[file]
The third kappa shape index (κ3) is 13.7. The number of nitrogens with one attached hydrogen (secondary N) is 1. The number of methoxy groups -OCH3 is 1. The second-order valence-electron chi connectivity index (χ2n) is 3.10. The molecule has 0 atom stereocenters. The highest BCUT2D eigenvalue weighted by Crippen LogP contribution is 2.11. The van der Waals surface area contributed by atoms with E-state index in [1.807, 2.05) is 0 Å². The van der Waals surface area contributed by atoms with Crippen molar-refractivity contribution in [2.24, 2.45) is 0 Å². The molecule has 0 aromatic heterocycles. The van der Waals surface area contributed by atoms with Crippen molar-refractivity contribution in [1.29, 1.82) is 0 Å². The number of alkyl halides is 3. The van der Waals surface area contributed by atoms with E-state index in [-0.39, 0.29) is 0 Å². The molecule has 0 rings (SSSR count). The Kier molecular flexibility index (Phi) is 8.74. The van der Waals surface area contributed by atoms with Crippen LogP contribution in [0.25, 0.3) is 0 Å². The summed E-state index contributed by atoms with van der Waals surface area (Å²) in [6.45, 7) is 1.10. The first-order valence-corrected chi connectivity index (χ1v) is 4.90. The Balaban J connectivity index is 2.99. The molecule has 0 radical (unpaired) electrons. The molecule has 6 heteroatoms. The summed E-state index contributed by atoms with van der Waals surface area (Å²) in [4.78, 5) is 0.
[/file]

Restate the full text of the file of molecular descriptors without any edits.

The third kappa shape index (κ3) is 13.7. The number of nitrogens with one attached hydrogen (secondary N) is 1. The number of methoxy groups -OCH3 is 1. The second-order valence-electron chi connectivity index (χ2n) is 3.10. The molecule has 0 atom stereocenters. The highest BCUT2D eigenvalue weighted by Crippen LogP contribution is 2.11. The van der Waals surface area contributed by atoms with E-state index in [1.807, 2.05) is 0 Å². The van der Waals surface area contributed by atoms with Crippen molar-refractivity contribution in [2.24, 2.45) is 0 Å². The molecule has 0 aromatic heterocycles. The van der Waals surface area contributed by atoms with Crippen molar-refractivity contribution in [1.29, 1.82) is 0 Å². The number of alkyl halides is 3. The van der Waals surface area contributed by atoms with E-state index in [-0.39, 0.29) is 0 Å². The molecule has 0 rings (SSSR count). The Kier molecular flexibility index (Phi) is 8.74. The van der Waals surface area contributed by atoms with Crippen LogP contribution in [0.25, 0.3) is 0 Å². The summed E-state index contributed by atoms with van der Waals surface area (Å²) in [6.45, 7) is 1.10. The first-order valence-corrected chi connectivity index (χ1v) is 4.90. The Balaban J connectivity index is 2.99. The molecule has 0 radical (unpaired) electrons. The molecule has 6 heteroatoms. The summed E-state index contributed by atoms with van der Waals surface area (Å²) in [4.78, 5) is 0.